Monday, December 31, 2012

31st December: New Year's Eve

As you all know, in Spain we eat twelve grapes at midnight. The actual countdown is primarily followed from the clock on top of  the Correos building in Puerta del Sol square, Madrid. It is traditional to eat twelve grapes, on on each chime of the clock. This tradition has its origins in 1909, when grape growers in Alicante thought of it as a way to cut down on the large production surplus they had had that year. Nowadays the tradition is followed by almost every Spaniard, and the twelve grapes have become synonimous with the New Year. After the clock has finished striking twelve, people greet each other and toast with sparkling wine (such as champagane or cider).

Sunday, December 30, 2012

New Year's Resolutions 2013


A New Year's resolution is a commitment an individual makes to a project or the reforming of a habit, often a lifestyle change that is generally interpreted as advantageous. The name comes from the fact that these commitments normally go into effect on New Year’s Day and remain until fulfilled or abandoned.

Labor students: Are you making any New Year's Resolutions for 2013? Maybe working harder at school? Spending less time on Tuenti? Leave your comments and tell everybody what your resolutions for the New Year are!

Friday, December 28, 2012

Boxing Day Classic

D. Garrido, Á. de Prado, J. Saborido, A. Blanco, P. Castelo, F. López, F. López Sr., M.  Rguez Terés, J. Silveira;
Julio, J. Pérez, C. Montaño, A. Alonso, J. López, S. Fdez, R. Rguez.
Following the tradition of British football, ESO 4 students and teachers clashed on the astroturf pitch on the UVigo campus in a thrilling Boxing Day Classic Match that will go down into history books and football records as The Battle of Lagoas-Marcosende.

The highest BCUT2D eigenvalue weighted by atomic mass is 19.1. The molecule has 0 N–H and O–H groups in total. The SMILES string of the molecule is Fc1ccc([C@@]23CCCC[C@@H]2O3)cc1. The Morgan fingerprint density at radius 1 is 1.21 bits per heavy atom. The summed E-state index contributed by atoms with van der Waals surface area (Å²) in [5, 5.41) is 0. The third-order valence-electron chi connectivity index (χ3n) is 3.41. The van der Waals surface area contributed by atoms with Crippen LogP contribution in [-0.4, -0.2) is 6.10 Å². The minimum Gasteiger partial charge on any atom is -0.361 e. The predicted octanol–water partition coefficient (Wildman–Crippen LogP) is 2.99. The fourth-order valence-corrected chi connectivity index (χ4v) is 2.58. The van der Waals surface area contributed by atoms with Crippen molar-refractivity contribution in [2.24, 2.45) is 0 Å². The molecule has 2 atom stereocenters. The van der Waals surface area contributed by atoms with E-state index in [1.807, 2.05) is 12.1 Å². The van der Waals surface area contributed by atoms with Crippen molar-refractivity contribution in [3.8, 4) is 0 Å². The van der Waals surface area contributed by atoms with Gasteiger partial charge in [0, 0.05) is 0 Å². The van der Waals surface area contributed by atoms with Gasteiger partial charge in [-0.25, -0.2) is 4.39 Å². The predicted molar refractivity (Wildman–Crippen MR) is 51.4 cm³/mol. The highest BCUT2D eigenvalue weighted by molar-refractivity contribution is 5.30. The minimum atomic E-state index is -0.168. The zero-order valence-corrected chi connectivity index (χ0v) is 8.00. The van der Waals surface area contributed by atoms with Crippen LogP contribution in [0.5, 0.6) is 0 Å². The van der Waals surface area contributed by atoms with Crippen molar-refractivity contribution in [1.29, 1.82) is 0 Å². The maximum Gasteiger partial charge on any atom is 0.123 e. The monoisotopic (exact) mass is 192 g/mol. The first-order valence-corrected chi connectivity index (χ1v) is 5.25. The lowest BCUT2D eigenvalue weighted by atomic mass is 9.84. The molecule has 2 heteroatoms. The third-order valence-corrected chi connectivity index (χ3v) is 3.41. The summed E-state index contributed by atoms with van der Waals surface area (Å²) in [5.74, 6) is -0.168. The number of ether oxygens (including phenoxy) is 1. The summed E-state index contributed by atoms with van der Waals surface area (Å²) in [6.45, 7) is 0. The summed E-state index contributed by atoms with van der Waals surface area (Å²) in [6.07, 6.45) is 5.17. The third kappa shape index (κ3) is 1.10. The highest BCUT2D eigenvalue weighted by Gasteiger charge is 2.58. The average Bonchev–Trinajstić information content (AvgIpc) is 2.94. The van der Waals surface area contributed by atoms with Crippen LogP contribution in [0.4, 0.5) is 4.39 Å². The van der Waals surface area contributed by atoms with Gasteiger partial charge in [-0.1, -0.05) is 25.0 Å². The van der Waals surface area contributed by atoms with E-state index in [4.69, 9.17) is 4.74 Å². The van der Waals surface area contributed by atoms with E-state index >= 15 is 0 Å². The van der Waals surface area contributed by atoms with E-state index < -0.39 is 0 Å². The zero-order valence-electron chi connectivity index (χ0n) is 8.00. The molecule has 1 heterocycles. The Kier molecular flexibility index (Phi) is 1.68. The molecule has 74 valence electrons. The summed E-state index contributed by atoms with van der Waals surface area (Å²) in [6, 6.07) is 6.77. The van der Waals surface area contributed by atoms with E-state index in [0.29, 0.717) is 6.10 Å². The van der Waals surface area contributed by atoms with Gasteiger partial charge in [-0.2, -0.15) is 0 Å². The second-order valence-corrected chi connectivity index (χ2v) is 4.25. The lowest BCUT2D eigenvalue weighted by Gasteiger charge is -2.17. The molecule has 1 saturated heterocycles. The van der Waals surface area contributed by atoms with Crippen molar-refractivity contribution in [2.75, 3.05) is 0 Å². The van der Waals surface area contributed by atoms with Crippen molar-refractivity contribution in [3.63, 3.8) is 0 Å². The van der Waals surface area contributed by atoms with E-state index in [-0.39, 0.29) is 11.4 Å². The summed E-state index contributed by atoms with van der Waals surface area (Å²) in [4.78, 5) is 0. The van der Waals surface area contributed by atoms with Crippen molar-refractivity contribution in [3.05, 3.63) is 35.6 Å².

If in the year of our Lord 1314 patriots of Scotland, starving and outnumbered, charged the fields of Bannockburn, Labor teachers, overweight and breathless, played like warrior poets and outclassed their spirited young pupils before a passionate attendance of just 5 people (4 sons and a wife, actually). 

The youngsters' pace and energy was masterfully dodged by yet another unrivalled, magnificent, world-class display of tic-tac football. As a result of the prowess, skills and talent shown by the teachers team, the students were comprehensively trashed by many goals to few.

Wednesday, December 26, 2012

26th December: Boxing Day


Today is Boxing Day. No, it has nothing to do with the sport of fighting with the fists. This is the reason for the name:
A box, usually of earthenware, in which contributions of money were collected at Christmas, by apprentices, etc.; the box being broken when full, and the contents shared.

So, the name Boxing Day derives from the tradition of giving seasonal gifts, on the day after Christmas, to less wealthy people and social inferiors, which was later extended to various workpeople such as labourers and servants.

Tuesday, December 25, 2012

What if Virgin Mary had Whatsapp?


How would the birth of Jesus be experienced through digital media such as Facebook, Twitter, Amazon...? Have a look at the video below:

No copyright infringement intended. For educational, non-commercial purposes only.

Monday, December 24, 2012

Christmas' Eve Dinner 2012

In Britain, turkey is the traditional dish for Christmas' Eve dinner. Enjoy it!

No copyright infringement intended. For educational purposes only.

Sunday, December 23, 2012

Merry Christmas 2012!


Labor English Zone wishes you the 
Season's Greetings
At Labor English Zone we know what present we want for Christmas!

7 O´Clock News / Silent Night


Recorded on August 22nd, 1966, "7 O'Clock News/Silent Night" is the twelfth and final track on "Parsley, Sage, Rosemary and Thyme", a 1966 album by Simon and Garfunkel. The track consists of an overdubbing of two contrasting recordings: a simple arrangement of the Christmas carol "Silent Night", and a simulated "7 O'Clock News" bulletin of the actual events of 3 August 1966.

Saturday, December 22, 2012

Christmas Carols & Songs 2012

A carol is a song of praise or joy, especially for Christmas. But it is also an old round dance often accompanied by singing.  The word was probably from Old French, derived from Latin choraula, which means "choral song".
Enjoy a selection of traditional Christmas carols and songs in English. Lyrics are included, so you can learn how to sing them!

Friday, December 21, 2012

8 Facts about Spain's 'El Gordo' Lottery


The following article was published by PR Newswire on7th December 2010.

Wednesday, December 19, 2012

Labor Walk of Fame 1.0


The first term of this school year 2012/2013 has come to an end. As usually, we would like to give recognition to those students who did better in the subject of English in each group of ESO.

For this occasion, we’ve created our “Labor Walk of Fame”, whose stars (best students of English for this 1st term) are…